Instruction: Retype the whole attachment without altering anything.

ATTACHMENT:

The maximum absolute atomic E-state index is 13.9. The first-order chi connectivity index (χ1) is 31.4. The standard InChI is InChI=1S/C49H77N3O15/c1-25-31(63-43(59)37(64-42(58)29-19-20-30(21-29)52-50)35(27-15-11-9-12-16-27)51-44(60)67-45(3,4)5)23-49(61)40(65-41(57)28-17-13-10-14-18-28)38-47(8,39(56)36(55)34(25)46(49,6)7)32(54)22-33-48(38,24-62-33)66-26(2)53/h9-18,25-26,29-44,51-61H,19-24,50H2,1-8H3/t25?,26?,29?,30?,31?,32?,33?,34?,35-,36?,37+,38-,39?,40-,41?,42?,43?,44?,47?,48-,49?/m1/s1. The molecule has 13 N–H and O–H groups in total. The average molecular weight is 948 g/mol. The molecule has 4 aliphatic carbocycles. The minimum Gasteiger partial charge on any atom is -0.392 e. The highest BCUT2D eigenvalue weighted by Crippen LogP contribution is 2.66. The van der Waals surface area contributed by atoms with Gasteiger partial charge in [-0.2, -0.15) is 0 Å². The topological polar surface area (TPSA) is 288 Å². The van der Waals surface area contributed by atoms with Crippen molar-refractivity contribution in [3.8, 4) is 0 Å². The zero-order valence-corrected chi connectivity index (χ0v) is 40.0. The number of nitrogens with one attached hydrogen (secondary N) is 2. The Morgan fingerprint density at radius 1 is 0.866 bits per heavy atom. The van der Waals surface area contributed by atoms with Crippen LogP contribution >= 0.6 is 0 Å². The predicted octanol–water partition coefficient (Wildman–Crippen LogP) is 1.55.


The maximum absolute atomic E-state index is 13.9. The first-order chi connectivity index (χ1) is 31.4. The standard InChI is InChI=1S/C49H77N3O15/c1-25-31(63-43(59)37(64-42(58)29-19-20-30(21-29)52-50)35(27-15-11-9-12-16-27)51-44(60)67-45(3,4)5)23-49(61)40(65-41(57)28-17-13-10-14-18-28)38-47(8,39(56)36(55)34(25)46(49,6)7)32(54)22-33-48(38,24-62-33)66-26(2)53/h9-18,25-26,29-44,51-61H,19-24,50H2,1-8H3/t25?,26?,29?,30?,31?,32?,33?,34?,35-,36?,37+,38-,39?,40-,41?,42?,43?,44?,47?,48-,49?/m1/s1. The molecule has 13 N–H and O–H groups in total. The average molecular weight is 948 g/mol. The molecule has 4 aliphatic carbocycles. The minimum Gasteiger partial charge on any atom is -0.392 e. The highest BCUT2D eigenvalue weighted by Crippen LogP contribution is 2.66. The van der Waals surface area contributed by atoms with Gasteiger partial charge in [-0.2, -0.15) is 0 Å². The topological polar surface area (TPSA) is 288 Å². The van der Waals surface area contributed by atoms with Crippen molar-refractivity contribution in [3.8, 4) is 0 Å². The zero-order valence-corrected chi connectivity index (χ0v) is 40.0. The number of nitrogens with one attached hydrogen (secondary N) is 2. The Morgan fingerprint density at radius 1 is 0.866 bits per heavy atom. The van der Waals surface area contributed by atoms with Crippen LogP contribution >= 0.6 is 0 Å². The predicted octanol–water partition coefficient (Wildman–Crippen LogP) is 1.55.